For people who speak thus make it clear that they are seeking a homeland. If they had been thinking of that land from which they had gone out, they would have had opportunity to return. – Hebrews 11:14-15
Wednesday, February 4, 2015
The Wrong of Return
There have been times, I will admit, when I have thought it might be pleasant or at least convenient to go back to the old way of living, to close my eyes to reality, to pretend and to believe the delusion for a while. From time to time, I stumble over faith. Righteousness has its trials. We feel alienated. So much of what seems to captivate worldlings appears to us to be empty, as nourishing as sawdust. We may wonder what we are missing. The non-believer or the nominal believer -- i.e., the person who “believes in God and all that”, may be quite content and happy with his or her place in life.
When the man known as Abram left Ur of the Chaldeans, he left behind many who were satisfied with their lot and their gods. Like millions today, they did not believe that there could be a better land, a better city, or a better life. “I hear a voice calling,” the song says. “It must be my Lord.” Abram heard that Voice; those he left behind did not hear it or chose to ignore it.
Moses, an exile in the land of Midian, named his son Gershom, for, he said, I have been a stranger in a strange land. The Dead said, What a long, strange trip it’s been. I can identify with both. Right now, I’m probably inclined to be less attached to this life than I was a month ago, but it has been a long time since I believed that my earthly existence was anything other than a passage to the truly significant.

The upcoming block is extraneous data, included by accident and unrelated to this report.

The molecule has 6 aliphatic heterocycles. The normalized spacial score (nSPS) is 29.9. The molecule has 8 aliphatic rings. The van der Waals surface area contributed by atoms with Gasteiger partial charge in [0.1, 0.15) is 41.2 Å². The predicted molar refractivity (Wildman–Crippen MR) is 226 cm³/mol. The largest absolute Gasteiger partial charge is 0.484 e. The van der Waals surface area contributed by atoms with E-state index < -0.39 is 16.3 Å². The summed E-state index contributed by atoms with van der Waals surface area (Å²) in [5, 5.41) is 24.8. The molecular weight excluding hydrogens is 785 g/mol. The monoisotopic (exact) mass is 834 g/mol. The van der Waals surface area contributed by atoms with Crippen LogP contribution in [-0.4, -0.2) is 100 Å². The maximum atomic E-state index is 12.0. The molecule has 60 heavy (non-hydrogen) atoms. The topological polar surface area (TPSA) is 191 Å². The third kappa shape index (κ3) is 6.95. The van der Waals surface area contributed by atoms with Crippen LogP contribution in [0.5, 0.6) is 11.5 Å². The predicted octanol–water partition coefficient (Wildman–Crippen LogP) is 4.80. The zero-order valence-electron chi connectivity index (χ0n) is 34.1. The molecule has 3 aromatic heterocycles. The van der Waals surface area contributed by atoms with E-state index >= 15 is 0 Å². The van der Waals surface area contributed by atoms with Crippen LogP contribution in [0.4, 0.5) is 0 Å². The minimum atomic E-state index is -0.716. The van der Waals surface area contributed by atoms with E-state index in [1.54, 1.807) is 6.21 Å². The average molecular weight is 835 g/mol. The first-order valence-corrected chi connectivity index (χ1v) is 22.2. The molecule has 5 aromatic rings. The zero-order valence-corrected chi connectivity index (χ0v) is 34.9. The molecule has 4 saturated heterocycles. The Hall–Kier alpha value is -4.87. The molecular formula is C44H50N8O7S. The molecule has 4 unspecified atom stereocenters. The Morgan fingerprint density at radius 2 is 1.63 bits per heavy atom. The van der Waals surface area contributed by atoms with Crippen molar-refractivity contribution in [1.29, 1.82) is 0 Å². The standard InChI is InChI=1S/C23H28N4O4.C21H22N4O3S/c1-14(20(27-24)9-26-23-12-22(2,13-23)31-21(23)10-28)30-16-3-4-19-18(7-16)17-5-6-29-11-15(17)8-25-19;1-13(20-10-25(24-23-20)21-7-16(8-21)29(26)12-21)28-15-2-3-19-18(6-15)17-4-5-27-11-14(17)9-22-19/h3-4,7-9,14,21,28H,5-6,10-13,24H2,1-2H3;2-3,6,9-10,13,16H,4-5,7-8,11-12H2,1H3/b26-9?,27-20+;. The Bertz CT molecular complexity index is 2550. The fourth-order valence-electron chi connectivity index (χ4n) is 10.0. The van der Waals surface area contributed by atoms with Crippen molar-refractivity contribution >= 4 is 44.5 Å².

We are not talking about physical death and new life in heaven. Heaven begins when we turn from the world. Eternal life begins, not at the edge of the open grave but at the moment we turn to Christ, the Open Door. Who that has stepped through the Door and entered into the land where light is as solid as gold would turn away to the ghostly, hopeless, leaf-on-the-wind existence he knew before?
“If they had been thinking of that land …” – that was the mistake the Israelites made as they wandered through the desert. They dwelt by their thoughts in Egypt still. They longed for that from which they had not turned. Instead of looking ahead and seeking the kingdom -- the Land of Promise, the land of milk and honey, they spoke of melons and onions – bitter enough when they could have them, now sweetened and enriched by memory.
Sometimes I am no better when I think of the past as a land to which I would return, to moments when I would do things differently, when I think, If I had known then what I know now. I forget that those moments were the path that led me to this Door, to the land of resurrection where that which has died as seed lives again in full bloom. God will forgive us our sighs and even turn them to smiles as we press on.
To be happy on this journey we need only [s]et [our] minds on things that are above, not on things that are on earth (Colossians 3:2).